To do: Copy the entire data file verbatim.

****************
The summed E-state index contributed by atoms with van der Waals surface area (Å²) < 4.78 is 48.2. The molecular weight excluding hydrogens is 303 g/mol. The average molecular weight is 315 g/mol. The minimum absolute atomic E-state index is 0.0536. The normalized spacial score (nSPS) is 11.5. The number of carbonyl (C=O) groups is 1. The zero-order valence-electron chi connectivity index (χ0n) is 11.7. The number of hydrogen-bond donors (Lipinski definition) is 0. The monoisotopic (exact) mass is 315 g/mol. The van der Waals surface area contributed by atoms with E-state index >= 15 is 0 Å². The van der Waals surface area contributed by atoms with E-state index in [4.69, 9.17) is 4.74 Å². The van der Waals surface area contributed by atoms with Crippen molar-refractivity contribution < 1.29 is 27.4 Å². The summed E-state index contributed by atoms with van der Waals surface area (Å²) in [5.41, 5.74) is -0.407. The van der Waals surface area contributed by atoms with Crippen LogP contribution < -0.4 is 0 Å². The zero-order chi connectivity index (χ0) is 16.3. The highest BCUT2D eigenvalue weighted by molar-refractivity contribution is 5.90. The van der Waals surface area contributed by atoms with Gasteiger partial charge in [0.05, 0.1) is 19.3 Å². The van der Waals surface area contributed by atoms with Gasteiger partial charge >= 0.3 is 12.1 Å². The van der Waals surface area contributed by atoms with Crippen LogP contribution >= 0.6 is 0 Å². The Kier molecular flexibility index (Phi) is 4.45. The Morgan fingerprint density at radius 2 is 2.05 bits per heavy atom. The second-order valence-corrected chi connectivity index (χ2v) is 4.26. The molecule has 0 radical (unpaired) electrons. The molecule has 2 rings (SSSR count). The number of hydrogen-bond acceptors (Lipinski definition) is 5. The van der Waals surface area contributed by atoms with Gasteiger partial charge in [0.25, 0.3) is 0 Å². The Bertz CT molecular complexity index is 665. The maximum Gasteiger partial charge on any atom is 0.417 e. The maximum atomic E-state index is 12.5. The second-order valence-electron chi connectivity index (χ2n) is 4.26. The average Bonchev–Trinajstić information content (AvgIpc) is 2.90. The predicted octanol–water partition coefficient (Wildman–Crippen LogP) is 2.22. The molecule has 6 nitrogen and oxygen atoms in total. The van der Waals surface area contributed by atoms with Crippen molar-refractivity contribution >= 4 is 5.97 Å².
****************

The summed E-state index contributed by atoms with van der Waals surface area (Å²) < 4.78 is 48.2. The molecular weight excluding hydrogens is 303 g/mol. The average molecular weight is 315 g/mol. The minimum absolute atomic E-state index is 0.0536. The normalized spacial score (nSPS) is 11.5. The number of carbonyl (C=O) groups is 1. The zero-order valence-electron chi connectivity index (χ0n) is 11.7. The number of hydrogen-bond donors (Lipinski definition) is 0. The monoisotopic (exact) mass is 315 g/mol. The van der Waals surface area contributed by atoms with E-state index >= 15 is 0 Å². The van der Waals surface area contributed by atoms with E-state index in [4.69, 9.17) is 4.74 Å². The van der Waals surface area contributed by atoms with Crippen molar-refractivity contribution < 1.29 is 27.4 Å². The summed E-state index contributed by atoms with van der Waals surface area (Å²) in [5.41, 5.74) is -0.407. The van der Waals surface area contributed by atoms with Crippen LogP contribution < -0.4 is 0 Å². The zero-order chi connectivity index (χ0) is 16.3. The highest BCUT2D eigenvalue weighted by molar-refractivity contribution is 5.90. The van der Waals surface area contributed by atoms with Gasteiger partial charge in [0.05, 0.1) is 19.3 Å². The van der Waals surface area contributed by atoms with Gasteiger partial charge >= 0.3 is 12.1 Å². The van der Waals surface area contributed by atoms with Crippen LogP contribution >= 0.6 is 0 Å². The Kier molecular flexibility index (Phi) is 4.45. The Morgan fingerprint density at radius 2 is 2.05 bits per heavy atom. The second-order valence-corrected chi connectivity index (χ2v) is 4.26. The molecule has 0 radical (unpaired) electrons. The molecule has 2 rings (SSSR count). The number of hydrogen-bond acceptors (Lipinski definition) is 5. The van der Waals surface area contributed by atoms with Gasteiger partial charge in [0.25, 0.3) is 0 Å². The Bertz CT molecular complexity index is 665. The maximum Gasteiger partial charge on any atom is 0.417 e. The maximum atomic E-state index is 12.5. The second-order valence-electron chi connectivity index (χ2n) is 4.26. The average Bonchev–Trinajstić information content (AvgIpc) is 2.90. The predicted octanol–water partition coefficient (Wildman–Crippen LogP) is 2.22. The molecule has 6 nitrogen and oxygen atoms in total. The van der Waals surface area contributed by atoms with Crippen molar-refractivity contribution >= 4 is 5.97 Å².